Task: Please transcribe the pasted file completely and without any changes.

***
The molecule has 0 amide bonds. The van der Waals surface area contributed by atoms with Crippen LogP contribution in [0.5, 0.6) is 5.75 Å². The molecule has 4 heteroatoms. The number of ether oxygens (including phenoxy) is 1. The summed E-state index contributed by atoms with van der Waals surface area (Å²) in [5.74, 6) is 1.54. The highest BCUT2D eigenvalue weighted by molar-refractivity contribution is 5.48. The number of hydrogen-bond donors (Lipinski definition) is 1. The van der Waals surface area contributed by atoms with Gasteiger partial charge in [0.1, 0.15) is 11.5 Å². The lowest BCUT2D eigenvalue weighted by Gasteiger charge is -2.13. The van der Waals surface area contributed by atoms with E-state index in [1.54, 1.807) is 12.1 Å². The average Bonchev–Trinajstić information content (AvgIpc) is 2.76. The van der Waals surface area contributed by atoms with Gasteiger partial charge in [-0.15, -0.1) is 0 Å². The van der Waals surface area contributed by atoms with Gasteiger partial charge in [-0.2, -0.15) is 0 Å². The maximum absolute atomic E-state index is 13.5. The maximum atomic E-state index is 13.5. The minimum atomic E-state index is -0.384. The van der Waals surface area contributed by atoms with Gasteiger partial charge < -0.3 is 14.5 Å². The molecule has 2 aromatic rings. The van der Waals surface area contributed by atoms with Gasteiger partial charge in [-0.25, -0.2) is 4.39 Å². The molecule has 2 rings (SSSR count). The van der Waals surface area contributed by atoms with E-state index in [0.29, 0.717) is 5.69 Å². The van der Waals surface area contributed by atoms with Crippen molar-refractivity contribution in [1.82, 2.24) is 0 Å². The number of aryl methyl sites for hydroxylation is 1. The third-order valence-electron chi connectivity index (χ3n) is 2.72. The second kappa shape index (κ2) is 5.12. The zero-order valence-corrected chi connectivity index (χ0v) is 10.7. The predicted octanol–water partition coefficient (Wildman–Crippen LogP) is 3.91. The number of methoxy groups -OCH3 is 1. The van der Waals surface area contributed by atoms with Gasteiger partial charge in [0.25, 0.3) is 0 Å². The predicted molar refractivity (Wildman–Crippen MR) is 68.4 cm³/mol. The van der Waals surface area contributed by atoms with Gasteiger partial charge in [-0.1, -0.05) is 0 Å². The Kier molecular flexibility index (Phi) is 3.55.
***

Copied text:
The molecule has 0 amide bonds. The van der Waals surface area contributed by atoms with Crippen LogP contribution in [0.5, 0.6) is 5.75 Å². The molecule has 4 heteroatoms. The number of ether oxygens (including phenoxy) is 1. The summed E-state index contributed by atoms with van der Waals surface area (Å²) in [5.74, 6) is 1.54. The highest BCUT2D eigenvalue weighted by molar-refractivity contribution is 5.48. The number of hydrogen-bond donors (Lipinski definition) is 1. The van der Waals surface area contributed by atoms with Gasteiger partial charge in [0.1, 0.15) is 11.5 Å². The lowest BCUT2D eigenvalue weighted by Gasteiger charge is -2.13. The van der Waals surface area contributed by atoms with E-state index in [1.54, 1.807) is 12.1 Å². The average Bonchev–Trinajstić information content (AvgIpc) is 2.76. The van der Waals surface area contributed by atoms with Gasteiger partial charge in [-0.15, -0.1) is 0 Å². The van der Waals surface area contributed by atoms with Gasteiger partial charge in [-0.2, -0.15) is 0 Å². The maximum absolute atomic E-state index is 13.5. The maximum atomic E-state index is 13.5. The minimum atomic E-state index is -0.384. The van der Waals surface area contributed by atoms with Gasteiger partial charge < -0.3 is 14.5 Å². The molecule has 2 aromatic rings. The van der Waals surface area contributed by atoms with Gasteiger partial charge in [-0.25, -0.2) is 4.39 Å². The molecule has 2 rings (SSSR count). The van der Waals surface area contributed by atoms with E-state index in [0.29, 0.717) is 5.69 Å². The van der Waals surface area contributed by atoms with Crippen molar-refractivity contribution in [1.82, 2.24) is 0 Å². The number of aryl methyl sites for hydroxylation is 1. The third-order valence-electron chi connectivity index (χ3n) is 2.72. The second kappa shape index (κ2) is 5.12. The zero-order valence-corrected chi connectivity index (χ0v) is 10.7. The predicted octanol–water partition coefficient (Wildman–Crippen LogP) is 3.91. The number of methoxy groups -OCH3 is 1. The van der Waals surface area contributed by atoms with Gasteiger partial charge in [0.25, 0.3) is 0 Å². The predicted molar refractivity (Wildman–Crippen MR) is 68.4 cm³/mol. The van der Waals surface area contributed by atoms with Gasteiger partial charge in [-0.1, -0.05) is 0 Å². The Kier molecular flexibility index (Phi) is 3.55.